We are all aware that a few important issues need to be tackled more successfully in Kenya. One is the need to have the Opposition more contented.
Unfortunately, it only seems to see shortcomings in the government. Someone would call this negativity that kills initiative and hard work.
One way of bringing the Government and the Opposition closer is by bringing the main leaders of the different opposition parties into government to be directly involved in developing Kenya.
It is not enough to go around the country telling different communities that the government will serve all regions equally and actually improve services there without involving their leaders.
The second point is on teachers. Wasn’t there an agreed commitment by the government on their pay? Shouldn’t this have been given preference when drawing up the national budget?
Shouldn’t the government fulfil its basic commitment to its people? It is obvious that basic education is key to any country’s development.
Do school principals check on teachers? And do they have power to reward teachers’ professionalism? Presently, there is a Bill in Parliament to tackle this.
My suggestion about public school teachers for the future is to privatise public schools in places where parents can pay a modest amount of money, and therefore demand accountability from teachers and administrators.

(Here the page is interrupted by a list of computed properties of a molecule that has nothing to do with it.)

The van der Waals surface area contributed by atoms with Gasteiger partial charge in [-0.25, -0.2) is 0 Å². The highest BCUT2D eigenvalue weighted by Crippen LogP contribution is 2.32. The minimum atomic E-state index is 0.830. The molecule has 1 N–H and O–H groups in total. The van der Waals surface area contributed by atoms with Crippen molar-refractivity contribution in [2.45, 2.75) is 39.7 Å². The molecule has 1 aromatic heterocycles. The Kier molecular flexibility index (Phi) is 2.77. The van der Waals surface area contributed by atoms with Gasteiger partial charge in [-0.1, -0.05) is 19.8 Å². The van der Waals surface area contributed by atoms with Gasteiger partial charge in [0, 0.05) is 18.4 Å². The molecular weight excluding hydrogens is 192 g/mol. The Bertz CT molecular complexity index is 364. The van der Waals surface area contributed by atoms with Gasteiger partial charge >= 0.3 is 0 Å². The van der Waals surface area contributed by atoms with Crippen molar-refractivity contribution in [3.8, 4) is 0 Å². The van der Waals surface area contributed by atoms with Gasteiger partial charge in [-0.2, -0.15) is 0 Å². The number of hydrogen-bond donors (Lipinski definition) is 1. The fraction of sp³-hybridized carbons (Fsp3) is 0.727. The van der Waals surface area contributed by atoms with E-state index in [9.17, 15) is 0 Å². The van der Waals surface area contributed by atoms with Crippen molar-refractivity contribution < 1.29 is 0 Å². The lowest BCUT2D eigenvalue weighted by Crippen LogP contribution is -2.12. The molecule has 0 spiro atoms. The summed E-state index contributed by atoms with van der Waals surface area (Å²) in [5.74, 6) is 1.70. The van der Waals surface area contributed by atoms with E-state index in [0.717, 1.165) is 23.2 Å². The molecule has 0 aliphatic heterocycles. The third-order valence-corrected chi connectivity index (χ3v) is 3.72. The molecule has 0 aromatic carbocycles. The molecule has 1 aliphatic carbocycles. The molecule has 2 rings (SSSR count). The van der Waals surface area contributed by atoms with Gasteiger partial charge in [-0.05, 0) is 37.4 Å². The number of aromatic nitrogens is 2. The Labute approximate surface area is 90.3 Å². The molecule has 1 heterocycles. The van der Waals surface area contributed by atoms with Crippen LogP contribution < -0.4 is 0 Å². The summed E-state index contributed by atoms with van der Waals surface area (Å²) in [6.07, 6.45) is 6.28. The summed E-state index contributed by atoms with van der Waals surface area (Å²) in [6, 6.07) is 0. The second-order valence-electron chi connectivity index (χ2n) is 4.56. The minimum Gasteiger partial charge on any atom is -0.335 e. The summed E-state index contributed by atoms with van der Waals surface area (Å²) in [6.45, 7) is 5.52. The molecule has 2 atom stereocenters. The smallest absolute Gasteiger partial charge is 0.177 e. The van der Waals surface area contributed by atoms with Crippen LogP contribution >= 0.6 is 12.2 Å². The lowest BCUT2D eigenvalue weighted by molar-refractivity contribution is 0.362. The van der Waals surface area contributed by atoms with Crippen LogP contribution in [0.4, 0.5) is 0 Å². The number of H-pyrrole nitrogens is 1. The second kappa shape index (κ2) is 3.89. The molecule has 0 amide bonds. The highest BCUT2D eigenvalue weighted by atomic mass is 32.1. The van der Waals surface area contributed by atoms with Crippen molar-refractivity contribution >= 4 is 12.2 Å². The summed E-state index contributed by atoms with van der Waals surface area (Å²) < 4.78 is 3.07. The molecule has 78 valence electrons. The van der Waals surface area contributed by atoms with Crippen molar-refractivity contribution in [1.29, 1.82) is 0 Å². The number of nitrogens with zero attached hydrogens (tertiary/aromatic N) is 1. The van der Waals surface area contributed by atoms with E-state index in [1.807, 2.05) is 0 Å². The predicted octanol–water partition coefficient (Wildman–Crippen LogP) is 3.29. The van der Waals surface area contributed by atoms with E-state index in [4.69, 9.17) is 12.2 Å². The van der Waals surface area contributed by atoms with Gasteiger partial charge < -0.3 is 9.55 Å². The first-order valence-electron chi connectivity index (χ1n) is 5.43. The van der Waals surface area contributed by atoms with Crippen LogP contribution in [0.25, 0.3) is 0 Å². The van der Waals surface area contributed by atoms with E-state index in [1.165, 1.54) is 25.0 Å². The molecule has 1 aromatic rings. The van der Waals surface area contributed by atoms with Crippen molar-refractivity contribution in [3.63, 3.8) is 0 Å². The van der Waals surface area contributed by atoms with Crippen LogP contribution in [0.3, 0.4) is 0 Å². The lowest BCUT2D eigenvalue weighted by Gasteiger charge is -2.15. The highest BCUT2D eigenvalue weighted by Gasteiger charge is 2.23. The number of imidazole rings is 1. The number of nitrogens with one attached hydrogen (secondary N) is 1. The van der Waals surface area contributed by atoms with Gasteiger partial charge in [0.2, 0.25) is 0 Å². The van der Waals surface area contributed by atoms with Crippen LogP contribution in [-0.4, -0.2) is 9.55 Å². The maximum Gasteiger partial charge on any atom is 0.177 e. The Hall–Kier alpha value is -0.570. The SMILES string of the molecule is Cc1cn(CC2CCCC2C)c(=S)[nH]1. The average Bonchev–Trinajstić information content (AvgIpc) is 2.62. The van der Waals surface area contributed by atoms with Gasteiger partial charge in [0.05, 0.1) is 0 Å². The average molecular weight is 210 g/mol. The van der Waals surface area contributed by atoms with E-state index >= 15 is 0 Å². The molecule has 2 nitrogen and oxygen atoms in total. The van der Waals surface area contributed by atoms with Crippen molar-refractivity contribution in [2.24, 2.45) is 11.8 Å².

The government can help them to get this started.
By: doing this, the State would have a much smaller wage bill, and would thus be able to take good care of schools in which parents cannot pay anything at all or can pay very little.
Mr President, it is not enough to offer infrastructure and technical solutions.
We need you to be a master of good relationships too, to make everyone feel respected and treated fairly.
This looks particularly necessary in Kenya, a nation of nations.
Then your government will go down in history as one that did a wonderful job.
SOURCE: DAILY NATION